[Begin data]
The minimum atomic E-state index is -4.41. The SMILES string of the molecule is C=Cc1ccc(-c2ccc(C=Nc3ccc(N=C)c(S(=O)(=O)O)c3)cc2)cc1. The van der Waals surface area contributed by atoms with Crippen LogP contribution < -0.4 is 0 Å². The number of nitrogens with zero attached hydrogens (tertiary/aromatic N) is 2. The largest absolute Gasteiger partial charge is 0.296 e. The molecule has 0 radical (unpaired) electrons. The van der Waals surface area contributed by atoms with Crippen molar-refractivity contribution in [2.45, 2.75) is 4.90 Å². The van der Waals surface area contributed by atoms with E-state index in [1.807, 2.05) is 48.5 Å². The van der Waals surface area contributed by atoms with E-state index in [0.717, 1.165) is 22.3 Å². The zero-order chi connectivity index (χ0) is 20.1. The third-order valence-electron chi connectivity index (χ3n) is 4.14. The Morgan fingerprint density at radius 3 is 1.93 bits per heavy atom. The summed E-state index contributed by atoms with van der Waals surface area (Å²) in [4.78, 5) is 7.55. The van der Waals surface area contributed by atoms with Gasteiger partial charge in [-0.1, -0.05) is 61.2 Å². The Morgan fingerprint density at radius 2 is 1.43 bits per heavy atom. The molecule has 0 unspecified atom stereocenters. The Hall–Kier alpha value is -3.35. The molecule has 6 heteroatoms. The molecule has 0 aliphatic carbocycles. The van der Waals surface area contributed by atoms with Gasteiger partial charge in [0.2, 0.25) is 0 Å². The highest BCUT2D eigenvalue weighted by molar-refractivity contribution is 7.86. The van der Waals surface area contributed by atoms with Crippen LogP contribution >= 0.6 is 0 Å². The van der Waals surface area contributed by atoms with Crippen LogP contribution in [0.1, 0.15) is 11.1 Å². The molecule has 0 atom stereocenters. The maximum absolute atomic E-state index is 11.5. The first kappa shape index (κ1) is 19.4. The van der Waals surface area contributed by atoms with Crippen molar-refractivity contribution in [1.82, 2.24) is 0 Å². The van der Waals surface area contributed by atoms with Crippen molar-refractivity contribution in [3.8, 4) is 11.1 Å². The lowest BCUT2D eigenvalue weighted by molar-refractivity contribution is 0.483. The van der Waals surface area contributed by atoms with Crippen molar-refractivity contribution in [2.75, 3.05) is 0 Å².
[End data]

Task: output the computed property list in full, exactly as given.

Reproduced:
The minimum atomic E-state index is -4.41. The SMILES string of the molecule is C=Cc1ccc(-c2ccc(C=Nc3ccc(N=C)c(S(=O)(=O)O)c3)cc2)cc1. The van der Waals surface area contributed by atoms with Crippen LogP contribution < -0.4 is 0 Å². The number of nitrogens with zero attached hydrogens (tertiary/aromatic N) is 2. The largest absolute Gasteiger partial charge is 0.296 e. The molecule has 0 radical (unpaired) electrons. The van der Waals surface area contributed by atoms with Crippen molar-refractivity contribution in [2.45, 2.75) is 4.90 Å². The van der Waals surface area contributed by atoms with E-state index in [1.807, 2.05) is 48.5 Å². The van der Waals surface area contributed by atoms with E-state index in [0.717, 1.165) is 22.3 Å². The zero-order chi connectivity index (χ0) is 20.1. The third-order valence-electron chi connectivity index (χ3n) is 4.14. The Morgan fingerprint density at radius 3 is 1.93 bits per heavy atom. The summed E-state index contributed by atoms with van der Waals surface area (Å²) in [4.78, 5) is 7.55. The van der Waals surface area contributed by atoms with Gasteiger partial charge in [-0.1, -0.05) is 61.2 Å². The Morgan fingerprint density at radius 2 is 1.43 bits per heavy atom. The molecule has 0 unspecified atom stereocenters. The Hall–Kier alpha value is -3.35. The molecule has 6 heteroatoms. The molecule has 0 aliphatic carbocycles. The van der Waals surface area contributed by atoms with Gasteiger partial charge in [0.2, 0.25) is 0 Å². The highest BCUT2D eigenvalue weighted by molar-refractivity contribution is 7.86. The van der Waals surface area contributed by atoms with Crippen LogP contribution >= 0.6 is 0 Å². The van der Waals surface area contributed by atoms with Crippen LogP contribution in [0.1, 0.15) is 11.1 Å². The molecule has 0 atom stereocenters. The maximum absolute atomic E-state index is 11.5. The first kappa shape index (κ1) is 19.4. The van der Waals surface area contributed by atoms with Crippen molar-refractivity contribution in [1.82, 2.24) is 0 Å². The van der Waals surface area contributed by atoms with Crippen molar-refractivity contribution in [3.8, 4) is 11.1 Å². The lowest BCUT2D eigenvalue weighted by molar-refractivity contribution is 0.483. The van der Waals surface area contributed by atoms with Crippen molar-refractivity contribution in [2.75, 3.05) is 0 Å².